Most contemporary public managers will work in some type of collaborative or networked arrangement at some time in their professional careers. More and more work in public administration and policy is now being done in collaborative formats, and while there are many studies, articles, and cases describing successful endeavors, a good deal of confusion persists about what, exactly, makes them work. What are the best practices? This book focuses on the processes, protocols, and incentives needed for successful collaborative endeavors. Moving beyond new public governance theories and the limits of new public management, Chandler uniquely focuses on the facilitative skills and tools that members and facilitators need for success in collaborative work.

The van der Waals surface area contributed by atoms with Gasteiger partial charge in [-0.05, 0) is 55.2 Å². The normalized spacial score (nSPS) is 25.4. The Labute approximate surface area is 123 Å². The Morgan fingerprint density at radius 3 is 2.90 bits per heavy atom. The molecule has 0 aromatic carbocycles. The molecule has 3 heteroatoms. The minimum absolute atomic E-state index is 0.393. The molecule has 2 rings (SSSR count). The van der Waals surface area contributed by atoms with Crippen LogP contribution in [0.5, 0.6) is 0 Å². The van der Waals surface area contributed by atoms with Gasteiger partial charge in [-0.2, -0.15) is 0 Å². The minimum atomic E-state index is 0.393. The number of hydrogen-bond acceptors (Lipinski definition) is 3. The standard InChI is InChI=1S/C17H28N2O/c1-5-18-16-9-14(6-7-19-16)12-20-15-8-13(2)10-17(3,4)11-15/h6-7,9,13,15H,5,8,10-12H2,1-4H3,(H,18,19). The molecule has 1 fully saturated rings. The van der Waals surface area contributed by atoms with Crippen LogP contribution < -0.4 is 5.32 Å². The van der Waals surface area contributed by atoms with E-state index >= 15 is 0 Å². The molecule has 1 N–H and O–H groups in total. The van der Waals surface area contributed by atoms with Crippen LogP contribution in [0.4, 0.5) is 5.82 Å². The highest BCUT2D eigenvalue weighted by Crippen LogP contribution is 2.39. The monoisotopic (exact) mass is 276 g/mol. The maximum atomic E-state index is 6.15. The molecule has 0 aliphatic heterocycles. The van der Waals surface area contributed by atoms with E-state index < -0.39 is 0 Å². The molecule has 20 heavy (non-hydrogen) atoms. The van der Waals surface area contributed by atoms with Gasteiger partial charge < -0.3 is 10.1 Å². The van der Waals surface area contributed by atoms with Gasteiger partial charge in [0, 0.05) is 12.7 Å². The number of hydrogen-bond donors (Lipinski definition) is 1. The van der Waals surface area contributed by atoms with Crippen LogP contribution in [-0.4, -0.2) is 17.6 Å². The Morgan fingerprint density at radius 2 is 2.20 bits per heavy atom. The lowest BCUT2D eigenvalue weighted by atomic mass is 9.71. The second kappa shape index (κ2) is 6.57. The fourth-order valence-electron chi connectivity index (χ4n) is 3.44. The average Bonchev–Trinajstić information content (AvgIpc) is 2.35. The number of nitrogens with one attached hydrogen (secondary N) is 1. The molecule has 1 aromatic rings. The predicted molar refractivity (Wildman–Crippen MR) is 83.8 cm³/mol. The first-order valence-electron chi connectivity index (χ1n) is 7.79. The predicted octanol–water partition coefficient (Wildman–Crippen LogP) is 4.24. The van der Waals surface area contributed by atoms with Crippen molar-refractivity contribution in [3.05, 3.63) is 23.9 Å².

Written by an author with both academic and practical experience in organizing, developing, leading, and facilitating public-private collaboratives, this book has both an academic thrust and an action focus, drawing on case studies from the fields of health and human services to highlight important theoretical and/or practice points. Making Collaboratives Work is required reading for undergraduate and graduate public-administration students of collaborative management, nonprofit administration, organizational theory and practice, communications, public policy, and leadership. The book is also ideally suited to public administrators and nonprofit managers asked to work in public-private partnerships and collaboratives to solve complex problems.